By the time it has concluded, The Last House on the Left has walked a fine line between tense suspense/thriller and brutal revenge film. As Frances comes in search of sexual gratification from Emma and Krug discovers that Mari is the Collingwood's daughter, and with no help available to them, John and Emma are forced to dispatch their now-unwelcome houseguests.

Krug, in particular, shows no remorse whatsoever for his actions, and even brags about them while embarking on protracted self-aggrandizing speeches on "being a man" -- that such an individual would think that raping and murdering helpless teenage girls makes him a man is certainly a testament to his parasitic lifestyle.

In the end, the only law left available to the Collingwoods is the law of the jungle.

Canadian law could not suffer the same to be commonplace in Canada -- and so must get realistic in the handling of psychopaths. Considering the parole of Karla Holmoka, and how close she came to receiving a pardon, it's clearly in dire need.


  1. Actually, Canadian law allows for convicted criminals to be declared "Dangerous Offenders" and incarcerated indefinitely, precisely because they are considered to be an ongoing danger to the public. It's interesting that you mention Hamolka, as Paul Bernardo was declared a Dangerous Offender.

  2. You're correct that Canadian law allows this.

    However, until very recently there was no objective criteria for declaring an individual to be a dangerous offender -- it was at the judge's discretion.

    As it stands right now, an individual must commit at least three violent offences in order to be declared a dangerous offender.

    However, because Corrections Canada doesn't use the PCL-R, it cannot detect a psychopath on a first violent offence. That is the problem I'm alluding to here.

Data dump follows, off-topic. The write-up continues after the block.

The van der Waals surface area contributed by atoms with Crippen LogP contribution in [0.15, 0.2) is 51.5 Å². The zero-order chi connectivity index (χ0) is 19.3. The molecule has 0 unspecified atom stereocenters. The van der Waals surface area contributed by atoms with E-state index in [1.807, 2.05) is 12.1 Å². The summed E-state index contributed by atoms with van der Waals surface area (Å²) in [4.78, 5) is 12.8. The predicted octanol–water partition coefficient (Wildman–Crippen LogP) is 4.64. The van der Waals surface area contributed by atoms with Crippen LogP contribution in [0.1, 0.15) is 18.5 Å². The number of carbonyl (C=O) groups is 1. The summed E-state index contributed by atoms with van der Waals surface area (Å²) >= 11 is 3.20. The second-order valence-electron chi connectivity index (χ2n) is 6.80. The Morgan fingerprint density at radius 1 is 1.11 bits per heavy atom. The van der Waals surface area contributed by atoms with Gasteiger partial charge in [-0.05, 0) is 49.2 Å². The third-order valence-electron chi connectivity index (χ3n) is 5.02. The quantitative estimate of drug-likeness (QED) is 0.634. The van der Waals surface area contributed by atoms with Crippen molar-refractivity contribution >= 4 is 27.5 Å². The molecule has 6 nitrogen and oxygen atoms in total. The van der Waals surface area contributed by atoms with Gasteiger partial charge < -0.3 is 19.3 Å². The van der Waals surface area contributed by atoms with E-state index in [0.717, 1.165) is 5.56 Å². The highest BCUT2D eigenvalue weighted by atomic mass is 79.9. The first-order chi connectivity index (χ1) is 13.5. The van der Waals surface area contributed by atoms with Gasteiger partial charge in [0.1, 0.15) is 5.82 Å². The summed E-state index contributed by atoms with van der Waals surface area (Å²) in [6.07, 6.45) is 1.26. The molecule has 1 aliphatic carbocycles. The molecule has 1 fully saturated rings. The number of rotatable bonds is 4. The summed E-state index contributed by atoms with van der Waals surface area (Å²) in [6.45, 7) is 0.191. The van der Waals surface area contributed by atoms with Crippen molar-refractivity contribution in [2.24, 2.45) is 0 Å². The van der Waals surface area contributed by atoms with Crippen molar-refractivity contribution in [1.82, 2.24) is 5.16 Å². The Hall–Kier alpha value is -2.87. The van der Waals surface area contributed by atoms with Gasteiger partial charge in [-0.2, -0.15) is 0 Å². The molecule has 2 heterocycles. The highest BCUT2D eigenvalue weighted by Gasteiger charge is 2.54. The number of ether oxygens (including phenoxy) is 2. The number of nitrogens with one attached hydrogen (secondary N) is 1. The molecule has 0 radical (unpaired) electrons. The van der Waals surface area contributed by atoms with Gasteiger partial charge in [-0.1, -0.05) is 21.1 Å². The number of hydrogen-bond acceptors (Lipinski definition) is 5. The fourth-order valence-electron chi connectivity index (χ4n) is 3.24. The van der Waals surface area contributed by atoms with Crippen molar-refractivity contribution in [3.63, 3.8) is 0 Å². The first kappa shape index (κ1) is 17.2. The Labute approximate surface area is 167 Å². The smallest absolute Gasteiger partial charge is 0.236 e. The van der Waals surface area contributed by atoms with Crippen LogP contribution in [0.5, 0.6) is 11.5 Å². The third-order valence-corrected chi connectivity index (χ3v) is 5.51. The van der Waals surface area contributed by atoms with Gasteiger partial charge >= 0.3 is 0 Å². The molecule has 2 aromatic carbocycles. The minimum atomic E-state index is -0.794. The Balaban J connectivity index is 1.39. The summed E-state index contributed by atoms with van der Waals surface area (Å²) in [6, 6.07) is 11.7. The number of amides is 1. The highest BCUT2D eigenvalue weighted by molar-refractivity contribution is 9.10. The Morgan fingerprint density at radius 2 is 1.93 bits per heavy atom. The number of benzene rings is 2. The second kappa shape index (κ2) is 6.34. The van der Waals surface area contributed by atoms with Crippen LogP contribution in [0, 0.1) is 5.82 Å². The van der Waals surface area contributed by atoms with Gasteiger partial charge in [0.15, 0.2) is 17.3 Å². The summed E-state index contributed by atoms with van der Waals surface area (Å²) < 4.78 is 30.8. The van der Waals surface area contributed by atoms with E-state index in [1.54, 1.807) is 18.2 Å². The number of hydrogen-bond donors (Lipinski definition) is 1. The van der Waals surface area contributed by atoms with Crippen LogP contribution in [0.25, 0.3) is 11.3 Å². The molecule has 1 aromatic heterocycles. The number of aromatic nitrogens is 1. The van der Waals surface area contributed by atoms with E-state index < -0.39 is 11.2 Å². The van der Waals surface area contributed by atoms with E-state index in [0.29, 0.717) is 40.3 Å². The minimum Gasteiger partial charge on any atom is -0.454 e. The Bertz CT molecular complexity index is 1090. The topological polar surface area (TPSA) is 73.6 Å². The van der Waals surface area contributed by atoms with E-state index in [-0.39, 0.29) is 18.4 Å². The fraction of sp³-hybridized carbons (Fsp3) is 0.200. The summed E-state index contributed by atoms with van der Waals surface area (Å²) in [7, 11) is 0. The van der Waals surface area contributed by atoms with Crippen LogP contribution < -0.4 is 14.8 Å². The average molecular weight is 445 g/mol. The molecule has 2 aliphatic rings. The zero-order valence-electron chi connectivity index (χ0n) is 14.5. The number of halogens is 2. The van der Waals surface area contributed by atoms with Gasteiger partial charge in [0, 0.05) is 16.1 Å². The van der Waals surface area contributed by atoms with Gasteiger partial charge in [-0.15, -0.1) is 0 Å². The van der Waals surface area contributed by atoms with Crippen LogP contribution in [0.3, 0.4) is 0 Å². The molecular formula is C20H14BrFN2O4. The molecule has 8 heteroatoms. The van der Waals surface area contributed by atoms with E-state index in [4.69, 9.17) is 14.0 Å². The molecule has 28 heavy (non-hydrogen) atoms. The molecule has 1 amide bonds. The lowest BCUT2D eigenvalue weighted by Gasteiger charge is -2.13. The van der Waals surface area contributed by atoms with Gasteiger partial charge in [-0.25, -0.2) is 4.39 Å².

3. You wrote "an individual must commit at least three violent offences in order to be declared a dangerous offender." That's not the case--if someone is convicted of three violent offenses then the onus is on them to prove that they're not a violent offender. But the crown can still try to have a convict declared a violent offended even if they haven't been convicted of three violent offenses, but in this case the onus is on the crown to prove that the convict is still a danger to society, not the other way around. Presumably showing that a convict meets the definition of a psychopath would be sufficient, but it's up to the judge to decide.

    Would you say that indefinite detention is also a humane way of dealing with incurable psychopaths?

  4. If we're going to delve deeply into the details, you're correct.

    However, if a prosecutor thinks they're dealing with a psychopath after a first violent offence, they've already been deprived of a key tool in making that case -- the PCL-R.

    That makes it difficult to make the case until a reverse onus is applied.

    In some cases this is actually rather fair. After all, someone who commits a violent act in a fit of passion should be considered redeemable the vast majority of the time.

    Psychopaths are rare, but extremely dangerous -- and the best case scenario should be to identify them the first time out.

    My opinion is that life in prison is not a humane or even safe way of dealing with incurable psychopaths.

    In order to minimize the threat such individuals would pose to the general popularion of any prison -- even a maximum-security prison -- they would essentially need to be kept in solitary confinement.

    I dnn't consider a lifetime in solitary confinement to be humane. I think capital punishment for individuals who can be confirmed as psychopaths, and who have offended appropriately (first degree murder) is the most humane method of handling them.